Word.

If you could pick one word to repeat over and over again like a Pokémon, what would it be? For those who aren’t millennials, Pokémon are little Japanese characters whose complete vocabularies consist of their own names. I watched the first few episodes of the cartoon before my siblings told me it wasn’t cool. Same with the Power Rangers. Tragedies of the youngest boy in the family.

But imagine if you were asked your name, or the way to the Piggly Wiggly, or the air speed velocity of an unladen swallow. And in response, you could only choose one unchangeable word for the rest of your days. And as you hunch in your cave over your freshly caught salmon and handful of mushrooms, muttering about your misfortune and woe, the only word you could utter to express to your painted volleyball roommate how cold your bare feet are would be…what?

Which word would you choose to be with you until your dying day? It would have to bear the weight of your emotions and thoughts, bending under inflection and bolstered by facial cues that can only communicate so much. And it would need to be a word that covered enough bases so that you could convey the bare minimum to be understood.

So, you probably wouldn’t want to choose something like “aglet.” That would be fairly useless, especially in a beach context or during flip flop season. Almost as pointless would be “eaglet,” unless you were specifically trying to get someone to save a young eagle as it choked on a discarded aglet.

Choosing the word “why” would just get you killed. The ruler of the burnt-out gas station would demand of you, “Bagel!” And you, not knowing what he means by that or why he would pick the silliest of breads as his only word, would reply, “Why?” “Bagel!” he demands, old Monster Energy Drinks dangling from his earlobes. You stare at him with wide eyes and dare to say, “Why?” And with no patience for your philosophical shenanigans, you get strangled with a severed gasoline hose. Why? Bagel.

But these are utilitarian considerations, aren’t they? To be fair, that’s the direction in which I’ve pushed us. Like the aftermath of Babel, how would society hold together if every person only had one word for the rest of their lives? That’s not an unimportant way to think about this. But it’s just not as fun.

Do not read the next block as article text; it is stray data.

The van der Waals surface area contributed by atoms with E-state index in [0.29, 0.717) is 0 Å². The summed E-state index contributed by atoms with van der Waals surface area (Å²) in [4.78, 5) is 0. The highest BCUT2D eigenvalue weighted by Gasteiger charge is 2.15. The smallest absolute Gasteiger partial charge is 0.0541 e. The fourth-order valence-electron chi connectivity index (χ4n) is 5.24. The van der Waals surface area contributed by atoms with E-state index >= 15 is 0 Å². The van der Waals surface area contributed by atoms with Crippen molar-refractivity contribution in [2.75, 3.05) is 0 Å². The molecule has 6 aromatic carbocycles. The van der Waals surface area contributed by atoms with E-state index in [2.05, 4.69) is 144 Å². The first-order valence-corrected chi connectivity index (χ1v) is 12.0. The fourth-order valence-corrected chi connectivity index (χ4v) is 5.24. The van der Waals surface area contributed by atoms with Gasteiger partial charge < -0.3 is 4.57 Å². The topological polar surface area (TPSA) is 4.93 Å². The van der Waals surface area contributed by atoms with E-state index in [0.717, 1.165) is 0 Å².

I really love how sentences fit. Notice, I didn’t say how sentences work. I almost did, but then I caught myself. Economic English has a beauty all its own. Concise can be lovely. But this thought experiment is not to do with sentences. We’re talking about words. We’re discussing your own one word. Your life-word, if you will. Your “verbo vitae” (Google translate, don’t fail me now). I think that phrase probably refers to Jesus, but I hope you’re following the thread here.

I also love how words sound. That’s why poetry should be read out loud and preferably slower than you want to read it. That’s why “cellar door” works so well on an aesthetic level. But what about just one word? If I must choose my verbo vitae, I don’t want one that would merely keep me alive or get me what I need. If the good of my family is involved, then surely. But that’s not the scenario. It’s just you. It’s just me. What word would I love to be stuck with until my lungs stop pumping air?

Obsidian? Duplicitous? Squalor? Sonorous? Barracuda? Pompadour? Dapple?

Probably. No really. I mean it. Probably. It has a nice ring to it, don’t you think? And even if you don’t like the sound of it, do you think it would help keep me alive?

Probably.

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